THE BLOG BY CPD FOOTBALL | The World of Indian football and beyond by Chris Punnakkattu Daniel

‘Changing philosophy’, youth-level pipeline come to the fore as 10 new Blue Tigers take their bows

Indian national team head coach Igor Štimac with his ten debutants after the Oman friendly match in Dubai. (Photo courtesy: AIFF Media)
Indian national team head coach Igor Štimac with his ten debutants after the Oman friendly match in Dubai. (Photo courtesy: AIFF Media)

First things first. The FIFA Rankings point out that Oman are at 81 while India are at 104 – a difference of 23 spots between the two teams.

The team sheet prior to the International Friendly against Oman match pointed out that there were six debutants in India’s starting line-up — a pointer to Indian Football’s changing philosophy to move forward together.

As the match progressed, four new debutants came in, making it 10 overall – a rarity in International Football, and surpassing India’s previous record of fielding seven debutants against Nepal in Guwahati in 2015.

For the record, the average age of all the 10 debutants was 23, and five of them have been part of the AIFF developmental set-up sometime or the other. Also to reiterate, the average age in the current squad is a little above 24.

The changing paradigm of International Football will always suggest that teams are getting younger day by day. The current squad of the Blue Tigers is a conglomeration of experience and youth, perhaps one of the most perfect balances in recent times.

Youth football is always defined by the ability to address the transition phase of a player’s life, and that’s where the young guns have been lucky. If you look at the U-17 World Cup squad members, the boys never had to rethink twice about their future, as a smooth transition was facilitated for them – first with the Indian Arrows, and subsequently the U-19 National Team.

Game time was what defined their stint with the Arrows. The boys, backed by the International exposure tours, grew in confidence while playing against professional players in the Hero I-League. Indian Football benefitted, making them more confident and motivated to make a mark for themselves in the Hero Indian Super League. Now, the International arena beckons and the sky is the limit.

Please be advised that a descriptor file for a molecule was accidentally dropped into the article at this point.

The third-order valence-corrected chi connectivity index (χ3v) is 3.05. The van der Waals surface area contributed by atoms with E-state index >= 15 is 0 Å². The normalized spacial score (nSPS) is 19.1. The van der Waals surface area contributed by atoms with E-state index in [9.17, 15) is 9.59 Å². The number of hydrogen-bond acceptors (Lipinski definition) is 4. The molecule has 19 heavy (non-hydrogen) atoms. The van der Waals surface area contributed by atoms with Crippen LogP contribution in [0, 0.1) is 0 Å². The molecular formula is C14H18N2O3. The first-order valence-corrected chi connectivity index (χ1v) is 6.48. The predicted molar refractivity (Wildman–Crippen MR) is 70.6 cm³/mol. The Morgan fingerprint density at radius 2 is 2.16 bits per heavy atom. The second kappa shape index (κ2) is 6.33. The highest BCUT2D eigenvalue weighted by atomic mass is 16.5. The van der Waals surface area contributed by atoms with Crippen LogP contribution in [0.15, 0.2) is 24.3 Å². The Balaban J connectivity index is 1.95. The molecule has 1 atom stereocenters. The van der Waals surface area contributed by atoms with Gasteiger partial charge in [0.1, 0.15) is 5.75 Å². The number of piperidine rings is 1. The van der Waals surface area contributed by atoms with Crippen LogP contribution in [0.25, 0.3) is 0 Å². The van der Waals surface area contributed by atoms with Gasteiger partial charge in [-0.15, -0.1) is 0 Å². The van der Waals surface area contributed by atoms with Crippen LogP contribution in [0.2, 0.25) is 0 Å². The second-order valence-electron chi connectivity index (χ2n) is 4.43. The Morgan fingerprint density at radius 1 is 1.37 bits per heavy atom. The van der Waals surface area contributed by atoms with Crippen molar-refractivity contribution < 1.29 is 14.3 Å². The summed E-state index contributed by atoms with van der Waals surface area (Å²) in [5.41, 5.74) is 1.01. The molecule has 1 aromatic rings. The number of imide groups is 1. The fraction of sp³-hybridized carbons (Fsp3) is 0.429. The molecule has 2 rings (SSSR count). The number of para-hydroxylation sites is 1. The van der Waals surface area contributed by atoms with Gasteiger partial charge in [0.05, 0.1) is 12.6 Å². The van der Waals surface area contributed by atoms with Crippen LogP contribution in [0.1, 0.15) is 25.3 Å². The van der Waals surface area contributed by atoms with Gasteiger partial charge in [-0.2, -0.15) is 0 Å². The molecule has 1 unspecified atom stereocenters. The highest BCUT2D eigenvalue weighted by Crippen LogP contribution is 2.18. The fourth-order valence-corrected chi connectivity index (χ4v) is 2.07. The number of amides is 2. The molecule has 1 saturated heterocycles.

The biggest challenge in the process stays the patience, not just from the governing body, but most importantly the fans, and support from all stakeholders.

It’s absolutely impossible to miss the silent revolution going on at the U-16 level, wherein the two consecutive batches who qualified directly for the AFC U-16 Finals (in 2018 and in 2020 which eventually got cancelled owing to the pandemic) wait in the wings to challenge the current debutants possibly in a year or two, or maybe who knows, maybe even earlier.

That’s the beauty of the sport and that’s the pipeline which needs to be built in the process to structure an aspiring nation into the footballing nation we all aspire to be.

Credit doesn’t lie with the governing body alone. The support from the Ministry of Youth Affairs and Sports for all of those exposure tours – both men’s and women’s and Odisha Sports’ support and cooperation has redefined the concept of standing by a team sport. It’s a long path, and everyone needs to walk hand-in-hand, the results of which are already making people take note.

(Nilanjan Datta / AIFF Media)